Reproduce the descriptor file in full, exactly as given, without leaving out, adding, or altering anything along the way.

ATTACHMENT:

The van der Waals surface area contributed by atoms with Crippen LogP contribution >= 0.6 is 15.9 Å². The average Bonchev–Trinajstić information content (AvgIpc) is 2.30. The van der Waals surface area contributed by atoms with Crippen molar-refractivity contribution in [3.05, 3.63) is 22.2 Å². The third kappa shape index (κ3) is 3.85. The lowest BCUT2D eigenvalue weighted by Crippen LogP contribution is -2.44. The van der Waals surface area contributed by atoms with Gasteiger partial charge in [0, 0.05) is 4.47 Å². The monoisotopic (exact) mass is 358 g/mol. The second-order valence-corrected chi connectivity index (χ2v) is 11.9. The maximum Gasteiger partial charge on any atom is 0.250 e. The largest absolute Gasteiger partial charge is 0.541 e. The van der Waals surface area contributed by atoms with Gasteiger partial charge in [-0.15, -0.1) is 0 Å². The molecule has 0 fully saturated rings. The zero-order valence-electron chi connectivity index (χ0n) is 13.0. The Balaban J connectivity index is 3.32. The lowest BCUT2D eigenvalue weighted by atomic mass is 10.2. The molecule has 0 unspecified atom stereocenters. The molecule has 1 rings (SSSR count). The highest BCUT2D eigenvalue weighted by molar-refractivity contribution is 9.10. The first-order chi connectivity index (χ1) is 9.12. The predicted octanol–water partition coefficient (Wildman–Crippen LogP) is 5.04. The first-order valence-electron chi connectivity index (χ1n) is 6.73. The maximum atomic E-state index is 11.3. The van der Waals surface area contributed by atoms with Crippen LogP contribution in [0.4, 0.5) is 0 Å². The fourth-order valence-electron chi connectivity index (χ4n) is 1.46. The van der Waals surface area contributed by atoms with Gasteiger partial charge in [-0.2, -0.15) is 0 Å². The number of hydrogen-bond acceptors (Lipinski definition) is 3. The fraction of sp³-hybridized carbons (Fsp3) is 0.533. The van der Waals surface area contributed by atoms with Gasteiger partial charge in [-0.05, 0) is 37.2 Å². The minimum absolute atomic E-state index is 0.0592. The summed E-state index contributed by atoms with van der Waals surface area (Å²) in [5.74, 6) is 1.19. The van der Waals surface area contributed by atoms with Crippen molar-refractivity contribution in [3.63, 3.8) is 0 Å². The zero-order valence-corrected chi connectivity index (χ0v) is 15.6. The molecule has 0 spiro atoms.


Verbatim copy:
The van der Waals surface area contributed by atoms with Crippen LogP contribution >= 0.6 is 15.9 Å². The average Bonchev–Trinajstić information content (AvgIpc) is 2.30. The van der Waals surface area contributed by atoms with Crippen molar-refractivity contribution in [3.05, 3.63) is 22.2 Å². The third kappa shape index (κ3) is 3.85. The lowest BCUT2D eigenvalue weighted by Crippen LogP contribution is -2.44. The van der Waals surface area contributed by atoms with Gasteiger partial charge in [0, 0.05) is 4.47 Å². The monoisotopic (exact) mass is 358 g/mol. The second-order valence-corrected chi connectivity index (χ2v) is 11.9. The maximum Gasteiger partial charge on any atom is 0.250 e. The largest absolute Gasteiger partial charge is 0.541 e. The van der Waals surface area contributed by atoms with Gasteiger partial charge in [-0.15, -0.1) is 0 Å². The molecule has 0 fully saturated rings. The zero-order valence-electron chi connectivity index (χ0n) is 13.0. The Balaban J connectivity index is 3.32. The lowest BCUT2D eigenvalue weighted by atomic mass is 10.2. The molecule has 0 unspecified atom stereocenters. The molecule has 1 rings (SSSR count). The highest BCUT2D eigenvalue weighted by molar-refractivity contribution is 9.10. The first-order chi connectivity index (χ1) is 9.12. The predicted octanol–water partition coefficient (Wildman–Crippen LogP) is 5.04. The first-order valence-electron chi connectivity index (χ1n) is 6.73. The maximum atomic E-state index is 11.3. The van der Waals surface area contributed by atoms with Crippen LogP contribution in [0.4, 0.5) is 0 Å². The fourth-order valence-electron chi connectivity index (χ4n) is 1.46. The van der Waals surface area contributed by atoms with Gasteiger partial charge in [-0.2, -0.15) is 0 Å². The number of hydrogen-bond acceptors (Lipinski definition) is 3. The fraction of sp³-hybridized carbons (Fsp3) is 0.533. The van der Waals surface area contributed by atoms with Gasteiger partial charge in [-0.05, 0) is 37.2 Å². The minimum absolute atomic E-state index is 0.0592. The summed E-state index contributed by atoms with van der Waals surface area (Å²) in [5.74, 6) is 1.19. The van der Waals surface area contributed by atoms with Crippen molar-refractivity contribution in [3.63, 3.8) is 0 Å². The zero-order valence-corrected chi connectivity index (χ0v) is 15.6. The molecule has 0 spiro atoms.